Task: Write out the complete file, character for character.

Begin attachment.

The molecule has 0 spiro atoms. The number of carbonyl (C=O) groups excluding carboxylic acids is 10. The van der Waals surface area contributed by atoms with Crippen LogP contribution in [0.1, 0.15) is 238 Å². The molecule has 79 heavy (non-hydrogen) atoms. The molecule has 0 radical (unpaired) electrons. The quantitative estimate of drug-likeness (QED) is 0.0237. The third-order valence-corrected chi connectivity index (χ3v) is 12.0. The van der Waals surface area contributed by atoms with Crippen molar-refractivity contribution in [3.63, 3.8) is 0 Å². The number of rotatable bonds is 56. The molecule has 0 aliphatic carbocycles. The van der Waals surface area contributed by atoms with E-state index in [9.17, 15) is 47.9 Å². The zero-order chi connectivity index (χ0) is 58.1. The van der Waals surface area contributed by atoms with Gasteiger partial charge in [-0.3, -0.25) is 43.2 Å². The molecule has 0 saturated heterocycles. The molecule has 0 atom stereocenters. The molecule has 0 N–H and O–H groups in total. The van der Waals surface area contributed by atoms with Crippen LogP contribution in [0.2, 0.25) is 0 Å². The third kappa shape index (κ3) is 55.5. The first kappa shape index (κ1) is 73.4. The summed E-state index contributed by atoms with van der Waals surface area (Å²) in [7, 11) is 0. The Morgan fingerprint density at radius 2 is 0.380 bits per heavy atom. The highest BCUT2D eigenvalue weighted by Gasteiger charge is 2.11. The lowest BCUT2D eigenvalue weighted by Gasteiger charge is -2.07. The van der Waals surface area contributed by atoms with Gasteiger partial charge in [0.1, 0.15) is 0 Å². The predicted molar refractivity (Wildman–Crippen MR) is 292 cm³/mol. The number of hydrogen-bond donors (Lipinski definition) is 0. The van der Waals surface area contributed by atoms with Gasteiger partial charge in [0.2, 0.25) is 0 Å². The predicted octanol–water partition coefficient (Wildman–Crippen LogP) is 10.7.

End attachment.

The molecule has 0 spiro atoms. The number of carbonyl (C=O) groups excluding carboxylic acids is 10. The van der Waals surface area contributed by atoms with Crippen LogP contribution in [0.1, 0.15) is 238 Å². The molecule has 79 heavy (non-hydrogen) atoms. The molecule has 0 radical (unpaired) electrons. The quantitative estimate of drug-likeness (QED) is 0.0237. The third-order valence-corrected chi connectivity index (χ3v) is 12.0. The van der Waals surface area contributed by atoms with Crippen molar-refractivity contribution in [3.63, 3.8) is 0 Å². The number of rotatable bonds is 56. The molecule has 0 aliphatic carbocycles. The van der Waals surface area contributed by atoms with E-state index in [9.17, 15) is 47.9 Å². The zero-order chi connectivity index (χ0) is 58.1. The van der Waals surface area contributed by atoms with Gasteiger partial charge in [-0.3, -0.25) is 43.2 Å². The molecule has 0 saturated heterocycles. The molecule has 0 atom stereocenters. The molecule has 0 N–H and O–H groups in total. The van der Waals surface area contributed by atoms with Crippen LogP contribution in [0.2, 0.25) is 0 Å². The third kappa shape index (κ3) is 55.5. The first kappa shape index (κ1) is 73.4. The summed E-state index contributed by atoms with van der Waals surface area (Å²) in [7, 11) is 0. The Morgan fingerprint density at radius 2 is 0.380 bits per heavy atom. The highest BCUT2D eigenvalue weighted by Gasteiger charge is 2.11. The lowest BCUT2D eigenvalue weighted by Gasteiger charge is -2.07. The van der Waals surface area contributed by atoms with Gasteiger partial charge in [0.1, 0.15) is 0 Å². The predicted molar refractivity (Wildman–Crippen MR) is 292 cm³/mol. The number of hydrogen-bond donors (Lipinski definition) is 0. The van der Waals surface area contributed by atoms with Gasteiger partial charge in [0.2, 0.25) is 0 Å². The predicted octanol–water partition coefficient (Wildman–Crippen LogP) is 10.7.